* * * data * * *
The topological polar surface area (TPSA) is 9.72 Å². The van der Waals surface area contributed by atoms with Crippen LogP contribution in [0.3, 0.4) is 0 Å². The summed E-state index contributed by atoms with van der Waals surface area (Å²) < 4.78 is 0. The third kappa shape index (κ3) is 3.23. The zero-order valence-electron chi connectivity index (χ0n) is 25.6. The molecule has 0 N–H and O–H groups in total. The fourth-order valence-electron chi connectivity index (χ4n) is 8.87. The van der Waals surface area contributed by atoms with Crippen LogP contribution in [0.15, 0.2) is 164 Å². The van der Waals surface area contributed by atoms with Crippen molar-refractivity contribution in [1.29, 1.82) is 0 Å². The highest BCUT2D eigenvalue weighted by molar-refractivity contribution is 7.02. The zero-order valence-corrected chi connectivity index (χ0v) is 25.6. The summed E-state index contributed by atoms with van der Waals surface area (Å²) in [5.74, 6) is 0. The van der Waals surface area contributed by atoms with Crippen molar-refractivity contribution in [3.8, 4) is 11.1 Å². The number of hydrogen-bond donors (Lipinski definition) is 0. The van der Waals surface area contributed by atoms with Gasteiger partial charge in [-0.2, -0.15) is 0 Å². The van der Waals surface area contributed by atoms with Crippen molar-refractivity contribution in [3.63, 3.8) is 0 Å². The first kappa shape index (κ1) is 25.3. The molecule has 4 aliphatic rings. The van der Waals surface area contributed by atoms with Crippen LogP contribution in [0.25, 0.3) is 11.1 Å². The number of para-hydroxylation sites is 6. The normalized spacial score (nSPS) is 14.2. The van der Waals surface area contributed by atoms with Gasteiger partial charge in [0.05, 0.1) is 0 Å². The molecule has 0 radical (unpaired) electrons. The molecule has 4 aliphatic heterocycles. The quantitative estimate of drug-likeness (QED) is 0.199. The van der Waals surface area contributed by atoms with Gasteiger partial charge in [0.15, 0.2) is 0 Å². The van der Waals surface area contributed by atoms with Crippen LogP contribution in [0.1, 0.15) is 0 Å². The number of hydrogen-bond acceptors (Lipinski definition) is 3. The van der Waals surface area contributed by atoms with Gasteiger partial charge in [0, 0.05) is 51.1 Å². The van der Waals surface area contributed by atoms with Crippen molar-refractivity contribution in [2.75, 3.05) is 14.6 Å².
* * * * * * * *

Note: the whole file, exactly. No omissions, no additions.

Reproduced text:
The topological polar surface area (TPSA) is 9.72 Å². The van der Waals surface area contributed by atoms with Crippen LogP contribution in [0.3, 0.4) is 0 Å². The summed E-state index contributed by atoms with van der Waals surface area (Å²) < 4.78 is 0. The third kappa shape index (κ3) is 3.23. The zero-order valence-electron chi connectivity index (χ0n) is 25.6. The molecule has 0 N–H and O–H groups in total. The fourth-order valence-electron chi connectivity index (χ4n) is 8.87. The van der Waals surface area contributed by atoms with Crippen LogP contribution in [0.15, 0.2) is 164 Å². The van der Waals surface area contributed by atoms with Crippen molar-refractivity contribution in [1.29, 1.82) is 0 Å². The highest BCUT2D eigenvalue weighted by molar-refractivity contribution is 7.02. The zero-order valence-corrected chi connectivity index (χ0v) is 25.6. The summed E-state index contributed by atoms with van der Waals surface area (Å²) in [5.74, 6) is 0. The van der Waals surface area contributed by atoms with Crippen molar-refractivity contribution in [3.8, 4) is 11.1 Å². The number of hydrogen-bond donors (Lipinski definition) is 0. The van der Waals surface area contributed by atoms with Gasteiger partial charge in [-0.2, -0.15) is 0 Å². The van der Waals surface area contributed by atoms with Crippen molar-refractivity contribution in [3.63, 3.8) is 0 Å². The first kappa shape index (κ1) is 25.3. The molecule has 4 aliphatic rings. The van der Waals surface area contributed by atoms with Crippen LogP contribution in [0.25, 0.3) is 11.1 Å². The number of para-hydroxylation sites is 6. The normalized spacial score (nSPS) is 14.2. The van der Waals surface area contributed by atoms with Gasteiger partial charge in [0.05, 0.1) is 0 Å². The molecule has 0 radical (unpaired) electrons. The molecule has 4 aliphatic heterocycles. The quantitative estimate of drug-likeness (QED) is 0.199. The van der Waals surface area contributed by atoms with Gasteiger partial charge in [0.15, 0.2) is 0 Å². The van der Waals surface area contributed by atoms with Crippen LogP contribution in [0.1, 0.15) is 0 Å². The number of hydrogen-bond acceptors (Lipinski definition) is 3. The van der Waals surface area contributed by atoms with Gasteiger partial charge in [0, 0.05) is 51.1 Å². The van der Waals surface area contributed by atoms with Crippen molar-refractivity contribution in [2.75, 3.05) is 14.6 Å².